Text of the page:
Delaware is warning people not to gather for Thanksgiving to prevent the spread of COVID-19, and officials said they are looking at restrictions in nearby states and considering whether they should be implemented here.
Some of those restrictions could be curfews to shut down night-time socializing, and putting limits on gatherings in private homes. Gov. John Carney admitted there was no way the state could enforce in-home restrictions and wouldn’t even try to, but he said new restrictions are coming.
The comments were made during Carney’s weekly COVID-19 press conference Tuesday afternoon.
Dr. Karyl Rattay, director of the Delaware Division of Public Health, said no one should gather for Thanksgiving with anyone who is not in their household, even other family members. She said eating with people who are not in your household, especially if you are sitting close by, is one of the ways the virus is easily passed from person to person.
The number of Delaware’s positive cases has continued to rise in the last two months, with a high of 241.1 new cases each day in a seven-day average.
“It’s going in the wrong direction,” Carney said. “So fundamentally our message today is — particularly as we move into the Thanksgiving holiday season — we need to do a better job.”
He praised Delaware for its compliance rate with masks and social distancing, which has shown in Delaware having less of a rise in cases than most other states.
But he also said, “We’re thinking about what are the restrictions that we can put in place, that we may be forced to put in place, because the spread continues to increase.”
The state is now keeping an eye on nearly two dozen places where positive tests have risen more than they want in New Castle and Sussex counties.
They include Newark (home of the University of Delaware), Bear/Christiana, Bear, Middletown, Townsend, Claymont (home of the governor), Wilmington/Elsmere (zip code 19805), Wilmington, Stanton/Newport and New Castle in New Castle County.
In Sussex County, they include Georgetown, Seaford, Laurel, Delmar, Lincoln, Ellendale, Rehoboth/Dewey, Bethany Beach and Selbyville.
The main issue, both Rattay and Carney said, is people gathering for events that are private and unstructured: football watching parties, dinner at a friend’s house, weddings and religious services.
“Today, we’re kind of at an inflection point where we have decisions to make,” Carney said. “Because we essentially have too many of our neighbors who are attending gatherings, mostly social gatherings, informal gatherings, maybe in private homes or in their own homes, without masks and other precautions.”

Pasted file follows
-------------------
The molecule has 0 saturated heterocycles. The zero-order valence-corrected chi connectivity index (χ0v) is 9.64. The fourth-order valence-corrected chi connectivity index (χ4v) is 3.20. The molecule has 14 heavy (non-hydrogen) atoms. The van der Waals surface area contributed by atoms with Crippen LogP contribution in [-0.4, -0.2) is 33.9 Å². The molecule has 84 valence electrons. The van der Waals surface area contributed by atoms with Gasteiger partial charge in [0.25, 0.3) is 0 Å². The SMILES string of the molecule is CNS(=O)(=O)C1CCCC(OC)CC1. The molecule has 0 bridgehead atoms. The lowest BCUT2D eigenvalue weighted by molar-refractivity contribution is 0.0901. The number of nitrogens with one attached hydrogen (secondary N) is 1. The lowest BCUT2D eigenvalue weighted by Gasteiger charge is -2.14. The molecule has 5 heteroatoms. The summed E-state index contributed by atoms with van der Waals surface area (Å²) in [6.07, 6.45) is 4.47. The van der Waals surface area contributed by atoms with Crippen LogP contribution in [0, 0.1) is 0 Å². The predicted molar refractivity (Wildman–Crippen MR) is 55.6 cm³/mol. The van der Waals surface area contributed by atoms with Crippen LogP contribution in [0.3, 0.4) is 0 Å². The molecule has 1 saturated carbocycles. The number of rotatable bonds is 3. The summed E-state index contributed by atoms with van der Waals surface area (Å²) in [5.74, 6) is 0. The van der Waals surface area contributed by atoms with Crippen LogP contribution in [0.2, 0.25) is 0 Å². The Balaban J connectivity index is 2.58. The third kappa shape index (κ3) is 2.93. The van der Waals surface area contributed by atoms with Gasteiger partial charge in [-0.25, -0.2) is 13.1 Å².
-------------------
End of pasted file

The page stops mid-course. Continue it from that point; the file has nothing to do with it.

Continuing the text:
Because of that, he said, he’s asked state health officials “to look at what other states are doing around us — Maryland, New Jersey, New York, Pennsylvania — and to consider some of the restrictions that we had in place before to come up with ideas that are focused on where the problem really is.”
Rattay detailed how groups of people eating inside without masks in causing a lot of infections. Both Carney and Rattay said that restaurants are doing an excellent job of keeping their diners safe, but that if the rates rise, people won’t want to go out to eat.
“That’s really driving a large amount of the spread that we are seeing in our state right now, so we have to get a handle on how we approach social activities, because this is how the virus is being transmitted, and the recommendations are not going to be what people want to hear,” she said. “This is really, this really tough.”
Among the points:
- Only dine (at home and in restaurants) with those who live with you.
- Don’t spend time with people outside your household, but if you do, be outside, be socially distant, wear face coverings at all times.
- Don’t plan on holding holiday dinners with those outside your household, even family.
“We’ve got to keep it small this year,” Rattay said. “We really, truly hope that this is the last year that we need to say this, but it’s important that we do everything we can to turn this around.”
Among other restrictions, Rattay said, are reducing the numbers allowed at public events; implementing curfews on days and times when people are more likely to gather; limiting indoor sports activities; and updates to mask requirements.
“We’re telling you this now because this is not what we want to do,” Rattay said. “We don’t want to be in a position where we have to put further restrictions in place, but we also don’t want to have to close schools again and, you know, have any additional impact on the economy.”
The virus wants to spread, she said, but all Delawareans have the ability to turn the numbers around.
“We can do this, Delaware,” she said.